With their still-developing
immune systems, children are
especially susceptible to colds and
flu. If your child does come down
with something, try the following
remedies to relieve symptoms and
BOOST IMMUNITY WITH ECHINACEA,
ELDERBERRY, AND LICORICE.
At the first sign of a sore throat, sniffles, or chills,
try a mixture of echinacea (Echinacea spp), elderberry
(Sambucus nigra), and licorice root (Glycyrrhiza
glabra). Echinacea boosts immune activity, and elderberry
and licorice have antiviral properties. Combine 1/2 ounce
of echinacea extract, 1 ounce of elderberry extract, and
1/4 ounce of licorice root glycerite. Give your child 1/4
to 1/2 teaspoonful 4 times a day for up to 10 days.
WITH GINGER-ANISE TEA.
Ginger (Zingiber officinale), anise (Pimpinella
anisum), and licorice root help thin mucus in the respiratory
tract. Simmer 2 cups of water with 2 teaspoons of fresh
chopped gingerroot, 2 teaspoons of anise seed, and 1 teaspoon
of licorice root in a covered pot for 10 minutes. Strain,
then sweeten if desired. Give 1/2 cup every couple hours,
up to 3 cups a day.
WITH EUCALYPTUS AND PEPPERMINT.
Eucalyptus (Eucalyptus globulus) and peppermint
(Mentha piperita) essential oils help open respiratory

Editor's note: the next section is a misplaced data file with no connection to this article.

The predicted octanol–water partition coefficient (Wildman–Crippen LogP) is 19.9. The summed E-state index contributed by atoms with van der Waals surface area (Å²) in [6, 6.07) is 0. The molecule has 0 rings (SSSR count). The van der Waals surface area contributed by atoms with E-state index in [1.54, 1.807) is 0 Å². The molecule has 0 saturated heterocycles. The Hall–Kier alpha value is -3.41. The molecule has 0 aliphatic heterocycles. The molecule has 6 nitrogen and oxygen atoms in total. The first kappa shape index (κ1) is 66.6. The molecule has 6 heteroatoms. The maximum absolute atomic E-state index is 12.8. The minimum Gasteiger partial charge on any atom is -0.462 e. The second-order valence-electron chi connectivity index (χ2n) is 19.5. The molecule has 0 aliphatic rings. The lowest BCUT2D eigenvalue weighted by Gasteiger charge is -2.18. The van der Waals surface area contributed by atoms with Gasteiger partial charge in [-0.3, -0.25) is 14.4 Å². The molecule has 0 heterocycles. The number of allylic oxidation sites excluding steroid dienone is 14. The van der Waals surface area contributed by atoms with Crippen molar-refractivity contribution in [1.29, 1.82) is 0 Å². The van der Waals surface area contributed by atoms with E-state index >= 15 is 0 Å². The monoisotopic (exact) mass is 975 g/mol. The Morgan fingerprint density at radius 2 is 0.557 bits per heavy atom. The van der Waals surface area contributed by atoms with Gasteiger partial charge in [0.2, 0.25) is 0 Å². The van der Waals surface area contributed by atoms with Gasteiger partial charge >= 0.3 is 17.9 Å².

passages and fight infection-causing microorganisms. Make
an aromatic chest rub by combining 10 drops each of eucalyptus
and peppermint essential oils with 2 ounces of olive or
almond oil. Massage a teaspoonful
or more onto your child’s chest and
upper back twice daily.
CALM A COUGH
WITH THYME-CHERRY BARK SYRUP.
The pungent essential oils in thyme (Thymus vulgaris)
and peppermint alleviate congestion and have antimicrobial
and antispasmodic properties. Mullein (Verbascum thapsus)
and licorice root soothe irritated respiratory passages,
while wild cherry bark calms spasmodic coughing. Combine
11/4 cups of water with 2 teaspoons each of these herbs
in a covered pot. Slowly bring the mixture to a boil over
medium heat, and simmer gently for 5 minutes. Remove from
heat, and steep for 30 minutes. Strain and add 1/2 cup of
honey, warming the tea if necessary to completely dissolve.
Give one teaspoon as often as needed.
Children develop diarrhea for a
variety of reasons, including
overeating (especially oily foods,
fruits, or cold foods like ice
cream), infections, and food allergies.
Most cases of diarrhea
resolve by themselves within a day
or two. (If it doesn’t, or if it accom-